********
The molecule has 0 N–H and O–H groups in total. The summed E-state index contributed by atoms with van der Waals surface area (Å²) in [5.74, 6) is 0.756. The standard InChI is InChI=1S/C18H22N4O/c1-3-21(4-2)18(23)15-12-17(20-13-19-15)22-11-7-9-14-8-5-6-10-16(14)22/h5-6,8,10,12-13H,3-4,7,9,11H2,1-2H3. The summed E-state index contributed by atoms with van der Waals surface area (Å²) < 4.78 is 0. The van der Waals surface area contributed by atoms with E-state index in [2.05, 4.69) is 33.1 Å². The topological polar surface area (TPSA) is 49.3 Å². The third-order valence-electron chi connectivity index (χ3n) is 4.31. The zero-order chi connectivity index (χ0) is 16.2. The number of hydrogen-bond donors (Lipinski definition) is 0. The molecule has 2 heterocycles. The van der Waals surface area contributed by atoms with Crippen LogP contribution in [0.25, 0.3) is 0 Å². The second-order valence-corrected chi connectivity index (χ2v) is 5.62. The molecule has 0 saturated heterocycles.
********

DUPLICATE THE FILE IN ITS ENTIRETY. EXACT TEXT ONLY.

The molecule has 0 N–H and O–H groups in total. The summed E-state index contributed by atoms with van der Waals surface area (Å²) in [5.74, 6) is 0.756. The standard InChI is InChI=1S/C18H22N4O/c1-3-21(4-2)18(23)15-12-17(20-13-19-15)22-11-7-9-14-8-5-6-10-16(14)22/h5-6,8,10,12-13H,3-4,7,9,11H2,1-2H3. The summed E-state index contributed by atoms with van der Waals surface area (Å²) < 4.78 is 0. The van der Waals surface area contributed by atoms with E-state index in [2.05, 4.69) is 33.1 Å². The topological polar surface area (TPSA) is 49.3 Å². The third-order valence-electron chi connectivity index (χ3n) is 4.31. The zero-order chi connectivity index (χ0) is 16.2. The number of hydrogen-bond donors (Lipinski definition) is 0. The molecule has 2 heterocycles. The van der Waals surface area contributed by atoms with Crippen LogP contribution in [0.25, 0.3) is 0 Å². The second-order valence-corrected chi connectivity index (χ2v) is 5.62. The molecule has 0 saturated heterocycles.